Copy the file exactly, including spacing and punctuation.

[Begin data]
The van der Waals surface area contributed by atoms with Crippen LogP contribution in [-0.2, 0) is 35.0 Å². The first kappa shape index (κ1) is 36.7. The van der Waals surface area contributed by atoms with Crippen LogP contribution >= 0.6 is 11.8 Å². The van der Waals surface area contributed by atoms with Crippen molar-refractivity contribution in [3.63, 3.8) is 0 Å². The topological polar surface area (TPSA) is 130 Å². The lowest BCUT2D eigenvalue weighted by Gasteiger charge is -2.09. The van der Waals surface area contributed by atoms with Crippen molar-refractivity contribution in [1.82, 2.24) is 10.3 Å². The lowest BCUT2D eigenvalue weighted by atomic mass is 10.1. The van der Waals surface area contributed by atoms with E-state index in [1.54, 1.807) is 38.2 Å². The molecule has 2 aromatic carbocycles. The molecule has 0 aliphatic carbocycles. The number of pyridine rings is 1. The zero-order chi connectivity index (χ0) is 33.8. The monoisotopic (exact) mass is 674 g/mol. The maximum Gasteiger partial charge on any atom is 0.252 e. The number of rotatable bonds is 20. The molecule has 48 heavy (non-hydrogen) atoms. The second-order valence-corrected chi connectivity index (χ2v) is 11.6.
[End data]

The van der Waals surface area contributed by atoms with Crippen LogP contribution in [-0.2, 0) is 35.0 Å². The first kappa shape index (κ1) is 36.7. The van der Waals surface area contributed by atoms with Crippen LogP contribution >= 0.6 is 11.8 Å². The van der Waals surface area contributed by atoms with Crippen molar-refractivity contribution in [3.63, 3.8) is 0 Å². The topological polar surface area (TPSA) is 130 Å². The lowest BCUT2D eigenvalue weighted by Gasteiger charge is -2.09. The van der Waals surface area contributed by atoms with Crippen molar-refractivity contribution in [1.82, 2.24) is 10.3 Å². The lowest BCUT2D eigenvalue weighted by atomic mass is 10.1. The van der Waals surface area contributed by atoms with E-state index in [1.54, 1.807) is 38.2 Å². The molecule has 2 aromatic carbocycles. The molecule has 0 aliphatic carbocycles. The number of pyridine rings is 1. The zero-order chi connectivity index (χ0) is 33.8. The monoisotopic (exact) mass is 674 g/mol. The maximum Gasteiger partial charge on any atom is 0.252 e. The number of rotatable bonds is 20. The molecule has 48 heavy (non-hydrogen) atoms. The second-order valence-corrected chi connectivity index (χ2v) is 11.6.